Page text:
Officials from Sony Computer Entertainment have announced more details regarding Stanford University’s Folding@home program. Along with the next firmware update for the PS3 due for release at the end of the month, PS3 owners will be able to click a Folding@home (not to be confused with the previously announced Home virtual world)
Essentially, the program will leverage the power of a distributed supercomputing network of PS3 systems, each of which make use of the Cell Broadband Engine. This program will enable scientists to better understand the protein folding, misfolding and disease related to this such as Parkinson’s. Alzheime’s. cystic fibrosis and many cancers. Simulations of folding proteins can take 30 years for a single computer to complete, but Folding@home enables this task to be shared among thousands of computers/PS3’s connected via the network, ultimately speeding up research efforts.
“Millions of users have experienced the power of PS3 entertainment. Now they can utilize that exceptional computing power to help fight diseases,” said Masayuki Chatani, Corporate Executive and CTO Computer, Sony Computer Entertainment Inc. “In order to study protein folding, researchers need more than just one super computer, but the massive processing power of thousands of networked computers. Previously, PCs have been the only option for scientists, but now, they have a new, more powerful tool — PS3.”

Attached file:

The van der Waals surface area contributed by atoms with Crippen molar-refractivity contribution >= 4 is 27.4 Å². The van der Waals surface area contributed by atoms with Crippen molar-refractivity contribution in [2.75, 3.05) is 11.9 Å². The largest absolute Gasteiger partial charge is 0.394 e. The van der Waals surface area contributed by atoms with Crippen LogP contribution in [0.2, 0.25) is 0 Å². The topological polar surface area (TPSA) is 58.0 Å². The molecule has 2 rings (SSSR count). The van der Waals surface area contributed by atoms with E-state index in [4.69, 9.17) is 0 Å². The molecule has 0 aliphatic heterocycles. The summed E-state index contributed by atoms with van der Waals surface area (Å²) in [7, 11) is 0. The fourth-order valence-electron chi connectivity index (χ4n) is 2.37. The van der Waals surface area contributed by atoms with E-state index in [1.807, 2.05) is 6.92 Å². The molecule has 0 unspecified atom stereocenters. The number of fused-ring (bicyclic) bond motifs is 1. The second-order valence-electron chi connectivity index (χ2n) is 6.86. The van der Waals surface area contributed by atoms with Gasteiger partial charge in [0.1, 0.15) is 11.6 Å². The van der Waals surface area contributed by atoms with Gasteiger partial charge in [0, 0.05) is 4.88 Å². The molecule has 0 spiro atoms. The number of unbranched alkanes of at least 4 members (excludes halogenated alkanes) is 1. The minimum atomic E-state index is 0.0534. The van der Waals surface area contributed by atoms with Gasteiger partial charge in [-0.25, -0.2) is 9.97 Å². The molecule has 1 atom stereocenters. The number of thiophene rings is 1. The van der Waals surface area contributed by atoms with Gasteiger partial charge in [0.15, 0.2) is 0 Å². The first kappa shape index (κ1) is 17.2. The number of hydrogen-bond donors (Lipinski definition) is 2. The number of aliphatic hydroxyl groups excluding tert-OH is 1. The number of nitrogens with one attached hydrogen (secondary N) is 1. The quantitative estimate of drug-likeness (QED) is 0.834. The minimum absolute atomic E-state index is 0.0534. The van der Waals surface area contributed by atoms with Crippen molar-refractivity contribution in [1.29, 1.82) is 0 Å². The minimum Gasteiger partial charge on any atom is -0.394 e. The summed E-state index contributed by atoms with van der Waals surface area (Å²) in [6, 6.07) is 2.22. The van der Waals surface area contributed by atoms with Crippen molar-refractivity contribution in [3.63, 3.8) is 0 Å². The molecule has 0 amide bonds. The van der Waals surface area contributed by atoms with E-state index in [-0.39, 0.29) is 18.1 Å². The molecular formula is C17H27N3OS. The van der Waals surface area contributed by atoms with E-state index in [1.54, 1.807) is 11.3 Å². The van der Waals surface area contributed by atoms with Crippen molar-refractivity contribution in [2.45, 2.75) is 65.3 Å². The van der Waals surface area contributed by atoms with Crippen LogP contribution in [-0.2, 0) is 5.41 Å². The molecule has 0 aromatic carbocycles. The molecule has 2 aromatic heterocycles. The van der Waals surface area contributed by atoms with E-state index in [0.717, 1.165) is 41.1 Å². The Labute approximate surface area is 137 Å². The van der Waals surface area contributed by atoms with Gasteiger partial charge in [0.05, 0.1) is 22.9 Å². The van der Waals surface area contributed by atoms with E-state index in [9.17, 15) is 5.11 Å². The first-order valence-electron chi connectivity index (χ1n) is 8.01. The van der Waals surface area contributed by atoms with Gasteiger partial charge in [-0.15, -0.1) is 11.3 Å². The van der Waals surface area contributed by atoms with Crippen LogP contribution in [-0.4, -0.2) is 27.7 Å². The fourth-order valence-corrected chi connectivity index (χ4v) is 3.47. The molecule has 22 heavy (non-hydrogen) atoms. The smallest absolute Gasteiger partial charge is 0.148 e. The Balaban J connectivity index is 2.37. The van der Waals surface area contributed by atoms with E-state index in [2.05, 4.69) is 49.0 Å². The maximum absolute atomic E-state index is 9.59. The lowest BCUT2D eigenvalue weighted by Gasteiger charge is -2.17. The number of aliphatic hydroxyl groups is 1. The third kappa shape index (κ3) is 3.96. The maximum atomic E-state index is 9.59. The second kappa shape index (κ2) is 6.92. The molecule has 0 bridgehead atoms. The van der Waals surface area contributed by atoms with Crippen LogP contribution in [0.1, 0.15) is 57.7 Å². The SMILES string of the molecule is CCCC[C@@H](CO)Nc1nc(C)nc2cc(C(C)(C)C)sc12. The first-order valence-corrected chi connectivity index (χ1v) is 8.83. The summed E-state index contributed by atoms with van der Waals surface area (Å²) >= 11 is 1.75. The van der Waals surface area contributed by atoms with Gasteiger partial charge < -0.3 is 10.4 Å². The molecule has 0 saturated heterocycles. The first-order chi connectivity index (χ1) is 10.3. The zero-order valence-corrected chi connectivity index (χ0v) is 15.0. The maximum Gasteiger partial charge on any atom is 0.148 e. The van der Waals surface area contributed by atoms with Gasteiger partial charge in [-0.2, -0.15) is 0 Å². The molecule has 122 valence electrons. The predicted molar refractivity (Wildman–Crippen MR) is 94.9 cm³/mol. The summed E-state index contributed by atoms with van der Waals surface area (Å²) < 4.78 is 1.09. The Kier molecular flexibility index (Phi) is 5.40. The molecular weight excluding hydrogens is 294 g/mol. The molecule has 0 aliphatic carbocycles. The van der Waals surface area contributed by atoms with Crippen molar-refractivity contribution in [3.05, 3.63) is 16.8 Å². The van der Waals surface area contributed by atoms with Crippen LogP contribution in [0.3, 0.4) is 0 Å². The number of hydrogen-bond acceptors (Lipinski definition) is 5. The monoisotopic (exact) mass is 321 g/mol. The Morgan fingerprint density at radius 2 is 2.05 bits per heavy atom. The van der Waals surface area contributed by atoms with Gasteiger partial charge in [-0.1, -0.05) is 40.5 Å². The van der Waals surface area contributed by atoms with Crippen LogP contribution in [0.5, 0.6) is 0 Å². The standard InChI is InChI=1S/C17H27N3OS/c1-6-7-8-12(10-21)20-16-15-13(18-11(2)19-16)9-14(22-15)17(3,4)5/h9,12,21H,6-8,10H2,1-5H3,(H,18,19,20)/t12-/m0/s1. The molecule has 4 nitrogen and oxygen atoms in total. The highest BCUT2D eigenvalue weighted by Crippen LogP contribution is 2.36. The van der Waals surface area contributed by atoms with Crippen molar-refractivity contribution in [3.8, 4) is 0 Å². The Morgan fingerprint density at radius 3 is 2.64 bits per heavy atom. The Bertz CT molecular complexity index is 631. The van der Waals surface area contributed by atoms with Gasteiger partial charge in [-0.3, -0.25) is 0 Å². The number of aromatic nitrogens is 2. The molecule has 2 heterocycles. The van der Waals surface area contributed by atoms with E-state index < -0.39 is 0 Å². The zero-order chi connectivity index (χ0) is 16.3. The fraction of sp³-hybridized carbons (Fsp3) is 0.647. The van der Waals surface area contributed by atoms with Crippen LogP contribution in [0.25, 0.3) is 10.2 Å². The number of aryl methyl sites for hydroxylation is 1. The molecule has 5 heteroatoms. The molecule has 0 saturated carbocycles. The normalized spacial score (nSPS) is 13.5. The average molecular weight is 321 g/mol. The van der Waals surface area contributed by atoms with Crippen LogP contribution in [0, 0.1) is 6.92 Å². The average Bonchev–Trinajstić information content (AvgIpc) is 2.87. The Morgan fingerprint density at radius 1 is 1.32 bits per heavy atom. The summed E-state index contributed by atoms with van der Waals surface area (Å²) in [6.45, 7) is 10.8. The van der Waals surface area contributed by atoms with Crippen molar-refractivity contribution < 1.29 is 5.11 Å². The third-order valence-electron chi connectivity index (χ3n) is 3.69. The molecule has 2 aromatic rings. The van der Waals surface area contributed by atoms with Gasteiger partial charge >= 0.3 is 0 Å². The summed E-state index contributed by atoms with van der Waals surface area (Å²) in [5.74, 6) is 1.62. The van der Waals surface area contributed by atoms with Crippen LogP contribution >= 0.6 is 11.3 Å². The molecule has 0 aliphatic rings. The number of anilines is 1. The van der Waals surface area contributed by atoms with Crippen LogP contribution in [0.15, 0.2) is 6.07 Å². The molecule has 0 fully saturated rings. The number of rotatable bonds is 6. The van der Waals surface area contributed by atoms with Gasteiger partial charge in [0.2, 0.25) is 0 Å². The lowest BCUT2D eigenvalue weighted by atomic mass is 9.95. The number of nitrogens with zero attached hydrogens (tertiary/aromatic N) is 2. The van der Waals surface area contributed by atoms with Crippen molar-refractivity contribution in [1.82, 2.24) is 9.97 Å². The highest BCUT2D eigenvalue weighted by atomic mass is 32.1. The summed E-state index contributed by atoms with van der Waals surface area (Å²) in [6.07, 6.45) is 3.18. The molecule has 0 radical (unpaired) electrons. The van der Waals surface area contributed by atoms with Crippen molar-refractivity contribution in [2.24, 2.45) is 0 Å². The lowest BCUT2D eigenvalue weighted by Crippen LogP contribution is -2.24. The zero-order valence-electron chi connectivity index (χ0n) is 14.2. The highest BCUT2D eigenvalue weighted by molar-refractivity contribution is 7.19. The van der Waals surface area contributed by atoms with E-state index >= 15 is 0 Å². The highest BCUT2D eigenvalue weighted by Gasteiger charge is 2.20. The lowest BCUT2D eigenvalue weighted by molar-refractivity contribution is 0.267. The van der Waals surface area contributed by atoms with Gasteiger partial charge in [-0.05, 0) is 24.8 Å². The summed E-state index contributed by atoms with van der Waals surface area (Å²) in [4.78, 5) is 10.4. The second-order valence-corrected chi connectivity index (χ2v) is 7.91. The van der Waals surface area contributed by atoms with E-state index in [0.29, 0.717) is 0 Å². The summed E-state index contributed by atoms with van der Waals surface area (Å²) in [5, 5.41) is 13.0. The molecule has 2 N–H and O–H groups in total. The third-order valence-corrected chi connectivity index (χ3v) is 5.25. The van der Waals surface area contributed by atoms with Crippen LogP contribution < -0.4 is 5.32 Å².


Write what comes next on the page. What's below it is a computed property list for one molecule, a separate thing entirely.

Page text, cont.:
“We’re thrilled to have SCE be part of the Folding@home project,” said Vijay Pande, Associate Professor of Chemistry at Stanford University and Folding@home project lead. “With PS3 now part of our network, we will be able to address questions previously considered impossible to tackle computationally, with the goal of finding cures to some of the world’s most life-threatening diseases.”
Sony says that Folding@home is just the start of distributed computing projects. The company plans to support “a wide variety of academic fields such as medical and social sciences and environmental studies throughout the use of PS3 and hopes to contribute to the advancement of science.”
· A network of roughly 10,000 PS3s can accomplish the same amount of work as the current network or 200,000 PCs in the FAH program.
· The PS3 graphics chip allows for users to actually watch the protein folding that their particular PS3 is simulating on screen with vivid imagery and color.
· PS3 users are able to rotate the protein strand and zoom in and out through the use of the SIXAXIS™ wireless controller.
· PS3 users can view a “live” map of the world that identifies the specific locations where fellow PS3 users are connected to the FAH program.
· The PS3 FAH program will be available to users by the end of March, 2007.
Originally Written By: Sean